It is often difficult to quantify the redevelopment potential of marginal oil and gas fields due to a wide range of depositional environments, variability in reservoir properties, large numbers of wells, and limited reservoir information. With traditional simulation methods, evaluation of infill potential for these fields is time consuming, labor intensive and frequently cost-prohibitive. Without adequate assessment technology, some unprofitable infill campaigns may be initiated while other promising infill campaigns may be terminated prematurely due to disappointing early results.

In this study, we developed a simulation-based regression technique to assess infill drilling potential in stripper gas well fields. With limited, basic reservoir information, this technique first estimates the spatial distribution of subsurface reservoir properties by rapid history matching of well production data. We implemented a sequential regression algorithm to estimate not only the permeability distribution, but also, the pore volume distribution from available flow rate measurements. Future production is forecast and infill drilling potential is determined using the estimated permeability and pore volume distributions. Because the method employs an approximate reservoir description, it identifies regions of the field with promising infill potential rather than individual infill well locations.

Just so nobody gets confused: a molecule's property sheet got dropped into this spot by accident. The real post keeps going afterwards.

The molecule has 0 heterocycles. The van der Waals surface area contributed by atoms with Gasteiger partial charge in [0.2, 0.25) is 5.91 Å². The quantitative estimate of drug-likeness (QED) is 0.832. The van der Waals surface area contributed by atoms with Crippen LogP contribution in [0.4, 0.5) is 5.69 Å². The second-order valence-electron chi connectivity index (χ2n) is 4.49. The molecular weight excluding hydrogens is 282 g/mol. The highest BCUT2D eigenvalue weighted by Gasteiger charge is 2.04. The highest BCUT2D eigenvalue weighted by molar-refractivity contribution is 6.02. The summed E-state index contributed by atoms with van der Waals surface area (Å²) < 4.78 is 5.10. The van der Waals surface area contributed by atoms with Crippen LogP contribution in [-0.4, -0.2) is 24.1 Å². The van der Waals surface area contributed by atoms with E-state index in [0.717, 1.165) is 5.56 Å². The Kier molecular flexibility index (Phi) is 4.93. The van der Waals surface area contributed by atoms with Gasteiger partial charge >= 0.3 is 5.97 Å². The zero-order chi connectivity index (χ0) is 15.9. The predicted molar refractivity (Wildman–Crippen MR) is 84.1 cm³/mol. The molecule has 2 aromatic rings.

The proposed technique provides rapid, reliable and cost-effective assessment of redevelopment potential in stripper gas well fields. In the paper we first validate our approach using synthetic reservoir data. We then apply the approach to the Second White Specks formation, Garden Plains field, Western Canada Sedimentary Basin. Prediction of infill potential in this gas field, which has more than 700 wells, demonstrates the power and utility of the proposed technique.

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